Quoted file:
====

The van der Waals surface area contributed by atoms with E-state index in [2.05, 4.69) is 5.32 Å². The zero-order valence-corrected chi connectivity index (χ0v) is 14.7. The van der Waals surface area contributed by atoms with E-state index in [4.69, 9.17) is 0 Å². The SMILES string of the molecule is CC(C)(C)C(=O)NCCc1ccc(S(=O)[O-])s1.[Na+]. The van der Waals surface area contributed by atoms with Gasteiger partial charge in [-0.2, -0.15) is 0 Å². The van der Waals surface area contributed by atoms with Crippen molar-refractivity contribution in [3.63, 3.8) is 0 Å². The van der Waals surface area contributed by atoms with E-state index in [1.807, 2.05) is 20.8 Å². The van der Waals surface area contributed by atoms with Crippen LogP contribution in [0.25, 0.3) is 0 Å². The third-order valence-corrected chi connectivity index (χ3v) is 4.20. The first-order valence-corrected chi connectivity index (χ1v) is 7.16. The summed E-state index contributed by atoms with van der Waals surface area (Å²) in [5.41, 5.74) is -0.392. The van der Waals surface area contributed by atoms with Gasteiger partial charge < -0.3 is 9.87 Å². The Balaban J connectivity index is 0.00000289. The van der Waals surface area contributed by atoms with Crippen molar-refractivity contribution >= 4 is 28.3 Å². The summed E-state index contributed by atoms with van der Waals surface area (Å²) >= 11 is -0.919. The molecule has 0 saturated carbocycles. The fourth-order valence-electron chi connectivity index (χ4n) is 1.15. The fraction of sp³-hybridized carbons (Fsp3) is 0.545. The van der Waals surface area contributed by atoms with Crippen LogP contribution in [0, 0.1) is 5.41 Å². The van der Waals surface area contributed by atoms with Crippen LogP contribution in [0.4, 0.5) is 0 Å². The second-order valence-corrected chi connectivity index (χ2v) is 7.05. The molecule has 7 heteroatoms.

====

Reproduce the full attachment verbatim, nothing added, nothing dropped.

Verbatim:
The van der Waals surface area contributed by atoms with E-state index in [2.05, 4.69) is 5.32 Å². The zero-order valence-corrected chi connectivity index (χ0v) is 14.7. The van der Waals surface area contributed by atoms with E-state index in [4.69, 9.17) is 0 Å². The SMILES string of the molecule is CC(C)(C)C(=O)NCCc1ccc(S(=O)[O-])s1.[Na+]. The van der Waals surface area contributed by atoms with Gasteiger partial charge in [-0.2, -0.15) is 0 Å². The van der Waals surface area contributed by atoms with Crippen molar-refractivity contribution in [3.63, 3.8) is 0 Å². The van der Waals surface area contributed by atoms with E-state index in [1.807, 2.05) is 20.8 Å². The van der Waals surface area contributed by atoms with Crippen LogP contribution in [0.25, 0.3) is 0 Å². The third-order valence-corrected chi connectivity index (χ3v) is 4.20. The first-order valence-corrected chi connectivity index (χ1v) is 7.16. The summed E-state index contributed by atoms with van der Waals surface area (Å²) in [5.41, 5.74) is -0.392. The van der Waals surface area contributed by atoms with Gasteiger partial charge < -0.3 is 9.87 Å². The Balaban J connectivity index is 0.00000289. The van der Waals surface area contributed by atoms with Crippen molar-refractivity contribution >= 4 is 28.3 Å². The summed E-state index contributed by atoms with van der Waals surface area (Å²) >= 11 is -0.919. The molecule has 0 saturated carbocycles. The fourth-order valence-electron chi connectivity index (χ4n) is 1.15. The fraction of sp³-hybridized carbons (Fsp3) is 0.545. The van der Waals surface area contributed by atoms with Crippen LogP contribution in [0, 0.1) is 5.41 Å². The van der Waals surface area contributed by atoms with Crippen LogP contribution in [0.4, 0.5) is 0 Å². The second-order valence-corrected chi connectivity index (χ2v) is 7.05. The molecule has 7 heteroatoms.